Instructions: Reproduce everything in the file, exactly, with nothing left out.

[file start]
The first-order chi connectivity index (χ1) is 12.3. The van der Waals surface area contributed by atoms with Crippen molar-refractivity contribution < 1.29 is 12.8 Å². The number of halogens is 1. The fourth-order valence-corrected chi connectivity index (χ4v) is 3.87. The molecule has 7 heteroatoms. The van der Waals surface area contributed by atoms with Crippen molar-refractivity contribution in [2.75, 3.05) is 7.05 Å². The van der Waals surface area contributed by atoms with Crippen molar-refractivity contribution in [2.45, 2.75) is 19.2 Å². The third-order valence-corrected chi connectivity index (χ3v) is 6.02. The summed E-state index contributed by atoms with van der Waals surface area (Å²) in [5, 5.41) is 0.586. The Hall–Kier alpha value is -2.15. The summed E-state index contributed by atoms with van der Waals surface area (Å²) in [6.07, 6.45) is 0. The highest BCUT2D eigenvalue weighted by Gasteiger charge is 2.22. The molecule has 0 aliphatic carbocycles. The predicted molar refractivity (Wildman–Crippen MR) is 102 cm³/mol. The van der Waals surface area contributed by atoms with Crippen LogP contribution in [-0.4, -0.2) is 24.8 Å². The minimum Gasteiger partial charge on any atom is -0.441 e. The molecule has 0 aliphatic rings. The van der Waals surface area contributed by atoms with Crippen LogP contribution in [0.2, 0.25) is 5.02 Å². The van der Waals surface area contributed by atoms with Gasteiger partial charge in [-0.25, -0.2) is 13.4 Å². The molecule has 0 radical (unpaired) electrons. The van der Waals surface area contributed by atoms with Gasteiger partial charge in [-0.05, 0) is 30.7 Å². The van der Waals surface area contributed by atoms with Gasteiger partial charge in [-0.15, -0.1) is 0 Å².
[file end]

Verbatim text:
The first-order chi connectivity index (χ1) is 12.3. The van der Waals surface area contributed by atoms with Crippen molar-refractivity contribution < 1.29 is 12.8 Å². The number of halogens is 1. The fourth-order valence-corrected chi connectivity index (χ4v) is 3.87. The molecule has 7 heteroatoms. The van der Waals surface area contributed by atoms with Crippen molar-refractivity contribution in [2.75, 3.05) is 7.05 Å². The van der Waals surface area contributed by atoms with Crippen molar-refractivity contribution in [2.45, 2.75) is 19.2 Å². The third-order valence-corrected chi connectivity index (χ3v) is 6.02. The summed E-state index contributed by atoms with van der Waals surface area (Å²) in [5, 5.41) is 0.586. The Hall–Kier alpha value is -2.15. The summed E-state index contributed by atoms with van der Waals surface area (Å²) in [6.07, 6.45) is 0. The highest BCUT2D eigenvalue weighted by Gasteiger charge is 2.22. The molecule has 0 aliphatic carbocycles. The predicted molar refractivity (Wildman–Crippen MR) is 102 cm³/mol. The van der Waals surface area contributed by atoms with Crippen LogP contribution in [-0.4, -0.2) is 24.8 Å². The minimum Gasteiger partial charge on any atom is -0.441 e. The molecule has 0 aliphatic rings. The van der Waals surface area contributed by atoms with Crippen LogP contribution in [0.2, 0.25) is 5.02 Å². The van der Waals surface area contributed by atoms with Gasteiger partial charge in [-0.25, -0.2) is 13.4 Å². The molecule has 0 radical (unpaired) electrons. The van der Waals surface area contributed by atoms with Gasteiger partial charge in [-0.05, 0) is 30.7 Å². The van der Waals surface area contributed by atoms with Gasteiger partial charge in [-0.15, -0.1) is 0 Å².